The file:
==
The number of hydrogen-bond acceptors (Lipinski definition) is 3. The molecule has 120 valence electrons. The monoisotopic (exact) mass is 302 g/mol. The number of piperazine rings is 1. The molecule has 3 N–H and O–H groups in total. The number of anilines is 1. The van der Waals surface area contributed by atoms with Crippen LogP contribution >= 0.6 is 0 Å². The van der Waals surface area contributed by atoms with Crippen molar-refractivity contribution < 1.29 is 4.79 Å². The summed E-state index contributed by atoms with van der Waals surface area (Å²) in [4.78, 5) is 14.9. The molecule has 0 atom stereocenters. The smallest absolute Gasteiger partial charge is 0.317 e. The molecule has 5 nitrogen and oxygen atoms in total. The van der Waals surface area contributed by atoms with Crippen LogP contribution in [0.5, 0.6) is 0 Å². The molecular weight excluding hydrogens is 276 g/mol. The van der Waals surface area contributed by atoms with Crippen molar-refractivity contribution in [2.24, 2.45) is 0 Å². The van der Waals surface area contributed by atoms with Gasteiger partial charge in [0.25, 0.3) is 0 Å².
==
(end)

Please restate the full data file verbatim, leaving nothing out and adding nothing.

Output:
The number of hydrogen-bond acceptors (Lipinski definition) is 3. The molecule has 120 valence electrons. The monoisotopic (exact) mass is 302 g/mol. The number of piperazine rings is 1. The molecule has 3 N–H and O–H groups in total. The number of anilines is 1. The van der Waals surface area contributed by atoms with Crippen LogP contribution >= 0.6 is 0 Å². The van der Waals surface area contributed by atoms with Crippen molar-refractivity contribution < 1.29 is 4.79 Å². The summed E-state index contributed by atoms with van der Waals surface area (Å²) in [4.78, 5) is 14.9. The molecule has 0 atom stereocenters. The smallest absolute Gasteiger partial charge is 0.317 e. The molecule has 5 nitrogen and oxygen atoms in total. The van der Waals surface area contributed by atoms with Crippen LogP contribution in [0.5, 0.6) is 0 Å². The molecular weight excluding hydrogens is 276 g/mol. The van der Waals surface area contributed by atoms with Crippen molar-refractivity contribution in [2.24, 2.45) is 0 Å². The van der Waals surface area contributed by atoms with Gasteiger partial charge in [0.25, 0.3) is 0 Å².